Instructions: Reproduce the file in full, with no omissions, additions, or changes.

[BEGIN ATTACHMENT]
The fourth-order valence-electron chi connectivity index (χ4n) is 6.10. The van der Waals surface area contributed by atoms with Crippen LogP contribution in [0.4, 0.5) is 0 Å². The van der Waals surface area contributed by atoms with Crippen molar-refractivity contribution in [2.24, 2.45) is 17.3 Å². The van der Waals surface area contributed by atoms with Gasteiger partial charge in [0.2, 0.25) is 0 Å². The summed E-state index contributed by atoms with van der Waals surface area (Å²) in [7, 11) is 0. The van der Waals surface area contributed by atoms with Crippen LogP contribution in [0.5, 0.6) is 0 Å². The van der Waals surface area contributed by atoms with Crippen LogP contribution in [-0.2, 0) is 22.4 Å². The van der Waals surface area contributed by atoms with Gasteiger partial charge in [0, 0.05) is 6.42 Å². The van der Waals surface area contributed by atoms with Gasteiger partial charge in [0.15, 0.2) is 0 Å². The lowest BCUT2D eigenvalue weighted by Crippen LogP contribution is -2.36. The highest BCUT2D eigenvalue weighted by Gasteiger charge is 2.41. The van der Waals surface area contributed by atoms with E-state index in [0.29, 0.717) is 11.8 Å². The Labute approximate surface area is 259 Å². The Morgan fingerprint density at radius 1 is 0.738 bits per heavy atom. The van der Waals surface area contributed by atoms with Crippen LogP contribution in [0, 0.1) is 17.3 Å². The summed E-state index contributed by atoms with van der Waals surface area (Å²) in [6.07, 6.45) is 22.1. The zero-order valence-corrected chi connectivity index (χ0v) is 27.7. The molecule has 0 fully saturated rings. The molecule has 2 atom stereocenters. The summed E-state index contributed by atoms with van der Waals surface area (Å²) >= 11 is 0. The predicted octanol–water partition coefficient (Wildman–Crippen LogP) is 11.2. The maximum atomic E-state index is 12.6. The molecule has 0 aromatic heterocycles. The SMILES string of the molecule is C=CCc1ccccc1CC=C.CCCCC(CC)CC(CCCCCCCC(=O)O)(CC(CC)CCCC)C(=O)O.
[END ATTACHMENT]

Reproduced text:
The fourth-order valence-electron chi connectivity index (χ4n) is 6.10. The van der Waals surface area contributed by atoms with Crippen LogP contribution in [0.4, 0.5) is 0 Å². The van der Waals surface area contributed by atoms with Crippen molar-refractivity contribution in [2.24, 2.45) is 17.3 Å². The van der Waals surface area contributed by atoms with Gasteiger partial charge in [0.2, 0.25) is 0 Å². The summed E-state index contributed by atoms with van der Waals surface area (Å²) in [7, 11) is 0. The van der Waals surface area contributed by atoms with Crippen LogP contribution in [0.5, 0.6) is 0 Å². The van der Waals surface area contributed by atoms with Crippen LogP contribution in [-0.2, 0) is 22.4 Å². The van der Waals surface area contributed by atoms with Gasteiger partial charge in [0, 0.05) is 6.42 Å². The van der Waals surface area contributed by atoms with Gasteiger partial charge in [0.15, 0.2) is 0 Å². The lowest BCUT2D eigenvalue weighted by Crippen LogP contribution is -2.36. The highest BCUT2D eigenvalue weighted by Gasteiger charge is 2.41. The van der Waals surface area contributed by atoms with E-state index in [0.29, 0.717) is 11.8 Å². The Labute approximate surface area is 259 Å². The Morgan fingerprint density at radius 1 is 0.738 bits per heavy atom. The van der Waals surface area contributed by atoms with Crippen LogP contribution in [0, 0.1) is 17.3 Å². The summed E-state index contributed by atoms with van der Waals surface area (Å²) in [6.07, 6.45) is 22.1. The zero-order valence-corrected chi connectivity index (χ0v) is 27.7. The molecule has 0 fully saturated rings. The molecule has 2 atom stereocenters. The summed E-state index contributed by atoms with van der Waals surface area (Å²) >= 11 is 0. The predicted octanol–water partition coefficient (Wildman–Crippen LogP) is 11.2. The maximum atomic E-state index is 12.6. The molecule has 0 aromatic heterocycles. The SMILES string of the molecule is C=CCc1ccccc1CC=C.CCCCC(CC)CC(CCCCCCCC(=O)O)(CC(CC)CCCC)C(=O)O.